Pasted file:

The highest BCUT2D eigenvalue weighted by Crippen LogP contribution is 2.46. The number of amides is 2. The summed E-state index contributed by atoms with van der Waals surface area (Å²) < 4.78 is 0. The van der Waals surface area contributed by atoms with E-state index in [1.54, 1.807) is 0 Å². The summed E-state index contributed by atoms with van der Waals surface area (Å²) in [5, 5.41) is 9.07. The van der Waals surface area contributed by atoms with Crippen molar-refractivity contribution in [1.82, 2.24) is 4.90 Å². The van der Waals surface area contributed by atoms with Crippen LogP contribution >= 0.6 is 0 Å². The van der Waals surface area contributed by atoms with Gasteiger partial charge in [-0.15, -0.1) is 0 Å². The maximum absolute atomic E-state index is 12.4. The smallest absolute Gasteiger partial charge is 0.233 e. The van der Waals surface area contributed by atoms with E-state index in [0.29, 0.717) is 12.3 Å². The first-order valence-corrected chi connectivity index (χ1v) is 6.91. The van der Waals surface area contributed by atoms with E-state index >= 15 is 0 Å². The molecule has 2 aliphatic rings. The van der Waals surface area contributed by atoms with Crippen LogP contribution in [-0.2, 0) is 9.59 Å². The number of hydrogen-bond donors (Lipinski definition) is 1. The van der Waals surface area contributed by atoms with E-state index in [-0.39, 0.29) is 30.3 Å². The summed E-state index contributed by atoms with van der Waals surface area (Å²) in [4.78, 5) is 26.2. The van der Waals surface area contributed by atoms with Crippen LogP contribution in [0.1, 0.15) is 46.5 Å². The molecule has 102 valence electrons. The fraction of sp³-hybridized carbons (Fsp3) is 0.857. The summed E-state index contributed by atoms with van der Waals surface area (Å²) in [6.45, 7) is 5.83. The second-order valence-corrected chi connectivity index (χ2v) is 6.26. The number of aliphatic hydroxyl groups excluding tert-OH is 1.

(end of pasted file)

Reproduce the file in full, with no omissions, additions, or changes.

The highest BCUT2D eigenvalue weighted by Crippen LogP contribution is 2.46. The number of amides is 2. The summed E-state index contributed by atoms with van der Waals surface area (Å²) < 4.78 is 0. The van der Waals surface area contributed by atoms with E-state index in [1.54, 1.807) is 0 Å². The summed E-state index contributed by atoms with van der Waals surface area (Å²) in [5, 5.41) is 9.07. The van der Waals surface area contributed by atoms with Crippen molar-refractivity contribution in [1.82, 2.24) is 4.90 Å². The van der Waals surface area contributed by atoms with Crippen LogP contribution >= 0.6 is 0 Å². The van der Waals surface area contributed by atoms with Gasteiger partial charge in [-0.15, -0.1) is 0 Å². The maximum absolute atomic E-state index is 12.4. The smallest absolute Gasteiger partial charge is 0.233 e. The van der Waals surface area contributed by atoms with E-state index in [0.29, 0.717) is 12.3 Å². The first-order valence-corrected chi connectivity index (χ1v) is 6.91. The van der Waals surface area contributed by atoms with E-state index >= 15 is 0 Å². The molecule has 2 aliphatic rings. The van der Waals surface area contributed by atoms with Crippen LogP contribution in [-0.2, 0) is 9.59 Å². The number of hydrogen-bond donors (Lipinski definition) is 1. The van der Waals surface area contributed by atoms with E-state index in [-0.39, 0.29) is 30.3 Å². The summed E-state index contributed by atoms with van der Waals surface area (Å²) in [4.78, 5) is 26.2. The van der Waals surface area contributed by atoms with Crippen LogP contribution in [0.1, 0.15) is 46.5 Å². The molecule has 102 valence electrons. The fraction of sp³-hybridized carbons (Fsp3) is 0.857. The summed E-state index contributed by atoms with van der Waals surface area (Å²) in [6.45, 7) is 5.83. The second-order valence-corrected chi connectivity index (χ2v) is 6.26. The number of aliphatic hydroxyl groups excluding tert-OH is 1.